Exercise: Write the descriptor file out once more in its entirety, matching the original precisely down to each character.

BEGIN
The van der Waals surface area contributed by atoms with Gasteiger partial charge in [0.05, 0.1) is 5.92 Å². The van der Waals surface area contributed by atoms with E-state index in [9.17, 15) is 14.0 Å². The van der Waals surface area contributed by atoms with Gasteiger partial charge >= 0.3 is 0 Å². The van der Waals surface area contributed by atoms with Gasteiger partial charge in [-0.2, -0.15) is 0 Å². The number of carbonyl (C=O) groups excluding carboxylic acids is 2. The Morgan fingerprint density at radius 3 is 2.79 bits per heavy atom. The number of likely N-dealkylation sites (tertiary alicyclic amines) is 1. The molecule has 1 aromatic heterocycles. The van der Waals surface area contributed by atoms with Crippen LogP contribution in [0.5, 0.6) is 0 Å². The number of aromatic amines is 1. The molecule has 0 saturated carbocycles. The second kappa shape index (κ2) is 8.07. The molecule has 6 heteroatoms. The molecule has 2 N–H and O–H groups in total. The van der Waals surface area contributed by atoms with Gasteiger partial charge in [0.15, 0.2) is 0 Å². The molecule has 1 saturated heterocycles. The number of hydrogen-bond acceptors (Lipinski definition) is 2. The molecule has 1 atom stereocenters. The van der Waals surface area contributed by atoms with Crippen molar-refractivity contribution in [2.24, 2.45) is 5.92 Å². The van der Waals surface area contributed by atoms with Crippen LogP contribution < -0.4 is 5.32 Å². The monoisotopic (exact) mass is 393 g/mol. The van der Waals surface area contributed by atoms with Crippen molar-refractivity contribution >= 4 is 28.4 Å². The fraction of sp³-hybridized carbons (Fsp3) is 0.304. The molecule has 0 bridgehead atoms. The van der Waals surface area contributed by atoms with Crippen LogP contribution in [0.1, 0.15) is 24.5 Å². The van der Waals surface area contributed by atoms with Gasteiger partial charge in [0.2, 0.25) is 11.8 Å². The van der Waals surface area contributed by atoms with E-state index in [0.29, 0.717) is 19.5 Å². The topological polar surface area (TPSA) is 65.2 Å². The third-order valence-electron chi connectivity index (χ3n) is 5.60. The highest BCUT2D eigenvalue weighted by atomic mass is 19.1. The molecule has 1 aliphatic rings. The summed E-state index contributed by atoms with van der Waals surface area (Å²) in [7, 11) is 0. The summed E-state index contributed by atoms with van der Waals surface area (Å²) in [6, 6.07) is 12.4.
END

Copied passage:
The van der Waals surface area contributed by atoms with Gasteiger partial charge in [0.05, 0.1) is 5.92 Å². The van der Waals surface area contributed by atoms with E-state index in [9.17, 15) is 14.0 Å². The van der Waals surface area contributed by atoms with Gasteiger partial charge >= 0.3 is 0 Å². The van der Waals surface area contributed by atoms with Gasteiger partial charge in [-0.2, -0.15) is 0 Å². The number of carbonyl (C=O) groups excluding carboxylic acids is 2. The Morgan fingerprint density at radius 3 is 2.79 bits per heavy atom. The number of likely N-dealkylation sites (tertiary alicyclic amines) is 1. The molecule has 1 aromatic heterocycles. The van der Waals surface area contributed by atoms with Crippen LogP contribution in [0.5, 0.6) is 0 Å². The number of aromatic amines is 1. The molecule has 0 saturated carbocycles. The second kappa shape index (κ2) is 8.07. The molecule has 6 heteroatoms. The molecule has 2 N–H and O–H groups in total. The van der Waals surface area contributed by atoms with Gasteiger partial charge in [0.15, 0.2) is 0 Å². The molecule has 1 saturated heterocycles. The number of hydrogen-bond acceptors (Lipinski definition) is 2. The molecule has 1 atom stereocenters. The van der Waals surface area contributed by atoms with Crippen molar-refractivity contribution in [2.24, 2.45) is 5.92 Å². The van der Waals surface area contributed by atoms with Crippen LogP contribution < -0.4 is 5.32 Å². The monoisotopic (exact) mass is 393 g/mol. The van der Waals surface area contributed by atoms with Crippen molar-refractivity contribution >= 4 is 28.4 Å². The fraction of sp³-hybridized carbons (Fsp3) is 0.304. The molecule has 0 bridgehead atoms. The van der Waals surface area contributed by atoms with Crippen LogP contribution in [0.1, 0.15) is 24.5 Å². The van der Waals surface area contributed by atoms with Gasteiger partial charge in [0.2, 0.25) is 11.8 Å². The van der Waals surface area contributed by atoms with E-state index in [0.29, 0.717) is 19.5 Å². The topological polar surface area (TPSA) is 65.2 Å². The third-order valence-electron chi connectivity index (χ3n) is 5.60. The highest BCUT2D eigenvalue weighted by atomic mass is 19.1. The molecule has 1 aliphatic rings. The summed E-state index contributed by atoms with van der Waals surface area (Å²) in [7, 11) is 0. The summed E-state index contributed by atoms with van der Waals surface area (Å²) in [6, 6.07) is 12.4.